There aren't many things in life that are guaranteed. Unfortunately, having your credit card information stolen is one of the few exceptions to this rule. When retailers like Target are hacked or major companies like Equifax have data breaches, there's really no way to keep your information 100% safe. There are, however, steps you can take to help keep your information safe.
If you're shopping online, consider using a virtual account number or VAN. These are randomly generated credit card numbers that are linked back to your main account. You can set up VANS to be good for a period of time (up to a year in most cases), good for a specified dollar amount, or valid for a number of transactions. Once you are done using the VAN, simply delete the number and the account will no longer work.
When is using a VAN appropriate?
- If you're running a one-time payment at an unknown online retailer a VAN is a great tool. Sometimes you see a deal that is too good to pass up, but you're unfamiliar with the site. To help protect yourself from identity theft use a VAN.
- Signing-up for a subscription service - We've all been in a situation where we've cancelled an online subscription account and we continue to be charged. Yuck. Use a VAN for a subscription account and cancel the VAN when you hit the unsubscribe button from that box a month club. You won't have to worry about unwanted charges after you cancel your account. Take that Blue Apron. You should have never made us thought we were qualified to cook. Also, how dare you not send beer with the ingredient list.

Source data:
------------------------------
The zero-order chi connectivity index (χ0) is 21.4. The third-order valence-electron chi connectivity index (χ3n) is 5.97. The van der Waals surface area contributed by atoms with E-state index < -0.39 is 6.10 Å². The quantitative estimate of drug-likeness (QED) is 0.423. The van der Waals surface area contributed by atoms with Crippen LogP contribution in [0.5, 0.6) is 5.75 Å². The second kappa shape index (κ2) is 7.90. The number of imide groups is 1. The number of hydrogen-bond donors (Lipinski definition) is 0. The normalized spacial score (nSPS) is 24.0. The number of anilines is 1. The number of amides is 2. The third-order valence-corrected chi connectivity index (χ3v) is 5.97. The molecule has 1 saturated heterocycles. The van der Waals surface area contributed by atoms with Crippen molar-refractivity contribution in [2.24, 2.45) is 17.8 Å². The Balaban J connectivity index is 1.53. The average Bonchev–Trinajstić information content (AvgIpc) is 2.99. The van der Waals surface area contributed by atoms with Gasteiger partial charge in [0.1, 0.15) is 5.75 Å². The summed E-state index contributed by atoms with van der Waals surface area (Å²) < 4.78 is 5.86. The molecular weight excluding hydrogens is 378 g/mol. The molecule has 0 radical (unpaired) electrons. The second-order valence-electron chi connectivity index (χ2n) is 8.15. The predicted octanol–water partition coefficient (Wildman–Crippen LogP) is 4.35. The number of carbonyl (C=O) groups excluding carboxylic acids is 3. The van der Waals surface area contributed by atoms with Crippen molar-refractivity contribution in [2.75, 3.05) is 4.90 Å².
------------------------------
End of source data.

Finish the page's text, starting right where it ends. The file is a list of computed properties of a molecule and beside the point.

- Worried about hidden charges? Use a VAN to limit transaction amounts to what you believe you are purchasing. If a retailer charges you more than you agreed to the charge will be declined. No one wants five Trumpy Bears to show up at their house when they only ordered one.
Keep in mind that your standard fraud liability coverage will still apply. If you select the credit option when at check out, you shouldn't be liable for any unauthorized charges in most cases. This doesn't change with a virtual account number. A VAN is used to help you avoid needing a new credit card number all together and risk compromising your entire account.
Are there downfalls? Always. Here are a few things to keep in mind when using a VAN.
- Multiple Transactions - If you limit your VAN to one transaction, you may run into issues on a site like Amazon. If your cart has items from more than one seller, everything after the first transaction will be declined. This can cause a lot of headaches, so be mindful of this.
- If you have to return an item, you may run into issues if the VAN is no longer active because it expired. It's hard to issue a refund to a card number if it no longer exists. If the VAN is still active, you shouldn't have an issue.
- Card verification required - Think RedBox. If you need to swipe your physical card to validate your purchase/identity, don't use a VAN. On the flip side, if you are renting a car or hotel a VAN shouldn't cause you any headaches. You can normally use another card or your ID to validate your online order if you explain that the number used to book the reservation was a temporary code. Keep in mind you'll likely need to leave a physical card for incidentals in this case, which probably negates your use of the VAN.
So, how do you use a virtual account number?
Great question. It depends on who you currently bank with. Right now, Capital One, Citi, and Bank of America are the major banks that provide access to VANs. Looking for a card from those banks? We'd recommend one of Bank of America's no annual fee cards as your VAN provider of choice.